skip to primary navigationskip to content

Cambridge Service Alliance

At the forefront of service transformation in the digital era

Studying at Cambridge

 

Effects of Social Capital on Risks Taken by Suppliers in Outcome-Based Contracts

last modified Mar 26, 2015 11:14 AM
The April 2014 Paper on 'Case Studies: Analysing the Effects of Social Capital on Risks Taken by Suppliers in Outcome-Based Contracts' by Jingchen Hou and Andy Neely
Effects of Social Capital on Risks Taken by Suppliers in Outcome-Based Contracts

April 2014 Paper

 

This paper explores the effects of social capital (supplier-customer relationships) on risks taken in outcome-based contracts (OBC) by suppliers. In particular we explore risks of OBC, construction and development of social capital and effects of social capital on risks taken by suppliers. Semi-structured interviews were carried out in seven firms. Based on interviews, risks of OBC are identified and how structural, relational and cognitive social capital are constructed and developed is analysed. Social capital is identified to prevent and mitigate risks. This research can facilitate outcome-based contracts managers to think of risks of their contracts and the effects of customer-supplier relationships. In this way it contributes to firms’ risk management and customer relationship management in providing services by OBC.

[paper]

RSS Feed Latest news

'Using AI to Track How Customers Feel — In Real Time' published in the Harvard Business Review

May 13, 2021

The paper 'Using AI to Track How Customers Feel — In Real Time' by Mohamed Zaki, Janet R. McColl-Kennedy and Andy Neely has been published in Harvard Business Review.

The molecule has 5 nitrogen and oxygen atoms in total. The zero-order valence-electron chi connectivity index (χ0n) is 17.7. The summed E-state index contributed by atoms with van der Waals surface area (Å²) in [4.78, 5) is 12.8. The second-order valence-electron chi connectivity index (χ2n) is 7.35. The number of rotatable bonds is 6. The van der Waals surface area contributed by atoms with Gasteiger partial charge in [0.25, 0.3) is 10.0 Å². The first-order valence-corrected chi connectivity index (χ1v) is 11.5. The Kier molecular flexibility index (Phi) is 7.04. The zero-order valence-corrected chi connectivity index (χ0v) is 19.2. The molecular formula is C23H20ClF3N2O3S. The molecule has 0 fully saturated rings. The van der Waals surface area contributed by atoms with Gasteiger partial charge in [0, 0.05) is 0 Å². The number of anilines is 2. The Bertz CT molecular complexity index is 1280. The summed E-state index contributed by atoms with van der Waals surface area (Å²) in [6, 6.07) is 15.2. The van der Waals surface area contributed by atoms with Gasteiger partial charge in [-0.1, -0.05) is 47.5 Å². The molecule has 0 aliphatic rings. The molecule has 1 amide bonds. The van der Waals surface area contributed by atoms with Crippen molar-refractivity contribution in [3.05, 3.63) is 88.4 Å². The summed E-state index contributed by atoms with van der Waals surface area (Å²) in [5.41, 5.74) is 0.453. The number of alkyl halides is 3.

Industry Day 2020 | What we learnt

Dec 06, 2020

What is the future of services in the new pandemic-driven era? This was the topic explored at our 2020 Industry Day by senior executives from L'Oréal, Microsoft Research, Manchester United and start-up, Fairjungle.

Understanding business models in the construction sector

Nov 25, 2020

What’s standing in the way of offsite manufacturing? For decades, the construction sector has been hailing it as the next big thing but we have yet to see it really taking off. Why is that, when the technologies and processes already exist? Dr Zakaria Dakhli believes it is due to a fundamental incompatibility between business models and it is only when this has been fully understood that the long-awaited transformation can take place.

A machine learning approach to quality control

Nov 14, 2020

Most of the products we take for granted contain huge numbers of components assembled in multiple stages by different manufacturers. Quality control is vital throughout the assembly process with rigorous testing required at every step.

View all news